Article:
The Christmas Sermon of St. John Chrysostom

For all of you who are preaching in the next few days, I would like to share this fine homiletical gem. Perhaps this will provide inspiration for your preaching. There’s a reason John was called “the golden tongued”. This sermon brilliantly encapsulates the radiance of Christmas. Not surprisingly, the gift of Christmas has nothing to do with malls, shopping, trees, presents, Santa, sappy carols, or even family gatherings. It’s about salvation itself. Boundless grace!

Here’s an excerpt:

What shall I say! And how shall I describe this Birth to you? For this wonder fills me with astonishment. The Ancient of days has become an infant. He who sits upon the sublime and heavenly Throne, now lies in a manger. And he who cannot be touched, who is simple, without complexity, and incorporeal, now lies subject to the hands of men. He who has broken the bonds of sinners, is now bound by an infants bands. But he has decreed that ignominy shall become honor, infamy be clothed with glory, and total humiliation the measure of his Goodness.

For this he assumed my body, that I may become capable of his Word; taking my flesh, he gives me his spirit; and so he bestowing and I receiving, He prepares for me the treasure of Life. He takes my flesh, to sanctify me; he gives me his Spirit, that he may save me.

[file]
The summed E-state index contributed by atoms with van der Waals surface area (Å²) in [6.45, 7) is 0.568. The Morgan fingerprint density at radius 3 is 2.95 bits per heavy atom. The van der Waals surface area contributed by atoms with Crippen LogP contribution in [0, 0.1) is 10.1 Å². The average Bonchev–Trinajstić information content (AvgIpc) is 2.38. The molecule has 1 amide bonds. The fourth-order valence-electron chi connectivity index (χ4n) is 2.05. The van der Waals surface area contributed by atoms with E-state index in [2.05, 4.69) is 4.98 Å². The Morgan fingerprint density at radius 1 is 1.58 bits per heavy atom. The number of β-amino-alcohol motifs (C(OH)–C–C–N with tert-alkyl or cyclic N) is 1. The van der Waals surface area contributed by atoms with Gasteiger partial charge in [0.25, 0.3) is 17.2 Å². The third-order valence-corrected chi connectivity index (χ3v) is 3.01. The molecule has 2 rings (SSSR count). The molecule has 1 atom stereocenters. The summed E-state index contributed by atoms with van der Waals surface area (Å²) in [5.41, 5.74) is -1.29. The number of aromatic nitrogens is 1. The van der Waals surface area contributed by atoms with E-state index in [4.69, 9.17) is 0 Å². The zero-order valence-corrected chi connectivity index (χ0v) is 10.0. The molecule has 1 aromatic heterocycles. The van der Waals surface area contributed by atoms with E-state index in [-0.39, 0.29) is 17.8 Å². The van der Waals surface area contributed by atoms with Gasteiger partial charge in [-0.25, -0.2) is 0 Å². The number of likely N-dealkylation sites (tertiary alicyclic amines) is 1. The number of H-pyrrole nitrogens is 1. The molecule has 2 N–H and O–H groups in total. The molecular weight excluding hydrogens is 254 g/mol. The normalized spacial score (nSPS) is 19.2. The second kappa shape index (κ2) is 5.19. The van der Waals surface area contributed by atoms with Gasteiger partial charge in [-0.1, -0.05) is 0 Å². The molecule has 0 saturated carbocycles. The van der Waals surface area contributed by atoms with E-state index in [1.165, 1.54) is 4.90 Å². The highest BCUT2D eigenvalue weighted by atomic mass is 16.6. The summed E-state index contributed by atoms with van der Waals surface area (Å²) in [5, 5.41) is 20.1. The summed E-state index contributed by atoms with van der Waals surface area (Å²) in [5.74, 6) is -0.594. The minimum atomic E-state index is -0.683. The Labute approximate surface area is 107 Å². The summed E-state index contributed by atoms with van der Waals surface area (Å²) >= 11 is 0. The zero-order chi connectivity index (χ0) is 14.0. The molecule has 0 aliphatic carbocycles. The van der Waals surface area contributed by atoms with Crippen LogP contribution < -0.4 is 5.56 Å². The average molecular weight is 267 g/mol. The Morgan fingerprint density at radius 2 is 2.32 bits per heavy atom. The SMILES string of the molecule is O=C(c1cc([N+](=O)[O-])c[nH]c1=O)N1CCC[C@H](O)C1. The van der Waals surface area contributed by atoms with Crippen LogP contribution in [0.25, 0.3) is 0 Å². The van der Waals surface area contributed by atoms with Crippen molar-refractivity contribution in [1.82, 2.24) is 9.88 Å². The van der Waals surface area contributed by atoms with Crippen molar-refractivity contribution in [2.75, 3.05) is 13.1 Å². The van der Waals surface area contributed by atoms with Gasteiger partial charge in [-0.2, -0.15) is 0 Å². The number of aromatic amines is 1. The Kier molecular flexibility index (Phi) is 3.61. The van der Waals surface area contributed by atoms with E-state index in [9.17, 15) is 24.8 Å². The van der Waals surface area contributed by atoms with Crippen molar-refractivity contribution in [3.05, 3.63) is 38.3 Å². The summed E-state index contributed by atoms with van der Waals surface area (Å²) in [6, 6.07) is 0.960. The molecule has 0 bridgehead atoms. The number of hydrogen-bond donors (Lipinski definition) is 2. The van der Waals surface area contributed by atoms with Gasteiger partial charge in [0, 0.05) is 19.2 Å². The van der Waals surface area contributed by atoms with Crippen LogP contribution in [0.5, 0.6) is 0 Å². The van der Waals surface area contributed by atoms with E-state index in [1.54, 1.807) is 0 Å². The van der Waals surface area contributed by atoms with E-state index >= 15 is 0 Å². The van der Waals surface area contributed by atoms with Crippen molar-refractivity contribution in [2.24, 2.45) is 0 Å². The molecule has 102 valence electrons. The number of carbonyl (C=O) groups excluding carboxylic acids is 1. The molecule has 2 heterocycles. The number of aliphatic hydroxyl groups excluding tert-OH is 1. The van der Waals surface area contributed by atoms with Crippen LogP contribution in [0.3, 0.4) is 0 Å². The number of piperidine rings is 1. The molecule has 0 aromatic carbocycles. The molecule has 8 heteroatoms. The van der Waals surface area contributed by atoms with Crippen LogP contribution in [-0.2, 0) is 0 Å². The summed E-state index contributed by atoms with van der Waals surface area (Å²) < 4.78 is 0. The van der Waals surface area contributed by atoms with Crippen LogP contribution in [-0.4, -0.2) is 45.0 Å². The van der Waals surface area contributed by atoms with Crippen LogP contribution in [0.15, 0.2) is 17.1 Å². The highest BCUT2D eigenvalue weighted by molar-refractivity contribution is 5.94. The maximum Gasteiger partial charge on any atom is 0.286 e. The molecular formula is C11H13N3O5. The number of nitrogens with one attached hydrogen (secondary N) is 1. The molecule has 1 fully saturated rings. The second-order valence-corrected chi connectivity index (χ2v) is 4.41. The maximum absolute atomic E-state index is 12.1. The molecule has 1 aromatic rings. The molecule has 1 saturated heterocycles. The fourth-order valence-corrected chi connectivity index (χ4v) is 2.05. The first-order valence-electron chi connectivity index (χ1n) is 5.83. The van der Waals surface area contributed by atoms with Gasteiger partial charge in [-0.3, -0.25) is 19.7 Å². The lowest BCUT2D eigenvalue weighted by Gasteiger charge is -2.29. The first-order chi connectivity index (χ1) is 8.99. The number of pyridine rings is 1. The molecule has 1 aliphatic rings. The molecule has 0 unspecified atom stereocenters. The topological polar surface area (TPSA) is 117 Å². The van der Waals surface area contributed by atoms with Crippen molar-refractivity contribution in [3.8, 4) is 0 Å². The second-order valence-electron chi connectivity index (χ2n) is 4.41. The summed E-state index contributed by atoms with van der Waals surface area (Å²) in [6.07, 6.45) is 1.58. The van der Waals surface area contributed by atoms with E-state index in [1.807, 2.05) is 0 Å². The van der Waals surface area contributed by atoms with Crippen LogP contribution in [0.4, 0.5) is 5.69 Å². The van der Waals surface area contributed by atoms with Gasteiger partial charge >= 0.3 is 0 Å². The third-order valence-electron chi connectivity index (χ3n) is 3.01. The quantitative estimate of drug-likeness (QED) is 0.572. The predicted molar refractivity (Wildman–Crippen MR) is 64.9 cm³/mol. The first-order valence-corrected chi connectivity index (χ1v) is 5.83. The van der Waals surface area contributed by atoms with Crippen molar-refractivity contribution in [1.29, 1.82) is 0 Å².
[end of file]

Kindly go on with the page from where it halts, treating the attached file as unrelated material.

Come, then, let us observe the Feast. Truly wondrous is the whole chronicle of the Nativity. For this day the ancient slavery is ended, the devil confounded, the demons take to flight, the power of death is broken, paradise is unlocked, the curse is taken away, sin is removed from us, error driven out, truth has been brought back, the speech of kindliness diffused, and spreads on every side, a heavenly way of life has been implanted on the earth, angels communicate with men without fear, and men now hold speech with angels.

You can find the whole sermon here (in HTML text) or here (Word document). This translation seems to be courtesy of InterVarsity Christian Fellowship, shared here in the Word document.

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1 Response

  1. Bob Chapman says:

    Why do I feel like I had something to do with this blog post (based upon something I posted on another priest’s Facebook page)?

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